Thus, having spent the first few weeks of capmaigning concentrating on the failings of other parties, I'm going to spend the rest publishing excerpts from our literature on why we think socialism is the solution.
To begin with, and this is relevent to the comments on yesterday's post, an excerpt from Socialism as a Practical Alternative, on democracy.
Under capitalism, governments, through their control of the state machinery, lay down the law and impose it on the whole of society, if necessary by force.[...] With socialism this dominant feature of the structure will be immediately abolished. The power of the state, which operates from the concentration of centralized power in the hands of governments, will be replaced by a fully democratic system through which decisions will flow from the broadest possible social base to represent the views of the whole community.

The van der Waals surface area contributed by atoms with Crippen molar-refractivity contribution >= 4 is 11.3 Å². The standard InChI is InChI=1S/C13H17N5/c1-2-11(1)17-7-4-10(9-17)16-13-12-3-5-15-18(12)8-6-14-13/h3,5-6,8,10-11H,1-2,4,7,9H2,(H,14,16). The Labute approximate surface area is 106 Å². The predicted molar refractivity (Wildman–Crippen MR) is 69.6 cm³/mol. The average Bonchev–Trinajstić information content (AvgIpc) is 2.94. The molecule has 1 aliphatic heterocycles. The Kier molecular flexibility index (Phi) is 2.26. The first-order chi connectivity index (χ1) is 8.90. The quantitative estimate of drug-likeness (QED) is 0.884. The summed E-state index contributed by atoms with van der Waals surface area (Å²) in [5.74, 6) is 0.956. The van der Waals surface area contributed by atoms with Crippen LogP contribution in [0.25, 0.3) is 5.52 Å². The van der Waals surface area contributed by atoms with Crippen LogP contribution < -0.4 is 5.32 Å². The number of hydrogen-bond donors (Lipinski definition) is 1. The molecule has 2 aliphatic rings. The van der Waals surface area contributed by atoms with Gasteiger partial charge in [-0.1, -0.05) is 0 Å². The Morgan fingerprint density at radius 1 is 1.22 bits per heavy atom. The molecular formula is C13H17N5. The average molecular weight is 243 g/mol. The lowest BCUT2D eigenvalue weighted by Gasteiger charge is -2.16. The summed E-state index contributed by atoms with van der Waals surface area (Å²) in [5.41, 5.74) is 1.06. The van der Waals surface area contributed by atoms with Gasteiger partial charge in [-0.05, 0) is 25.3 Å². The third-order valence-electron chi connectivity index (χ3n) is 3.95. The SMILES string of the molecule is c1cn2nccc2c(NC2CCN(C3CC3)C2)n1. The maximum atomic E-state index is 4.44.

A democratic system of decision-making would require that the basic unit of social organisation would be the local community which could elect is delegates to a local council which could be given the responsibility for local administration. If, for example, local communities in socialism began by operating from the basis of the existing structure of district councils in England, this would give 332 local communities. This would be a democratic development of the existing procedures for electing local councils which could become the basic means for dealing with day-to-day local issues. Then, regional councils could provide organisation through which decisions affecting wider populations could be made at the regional level. Similarly, global decisions could be made by delegates elected to a world council.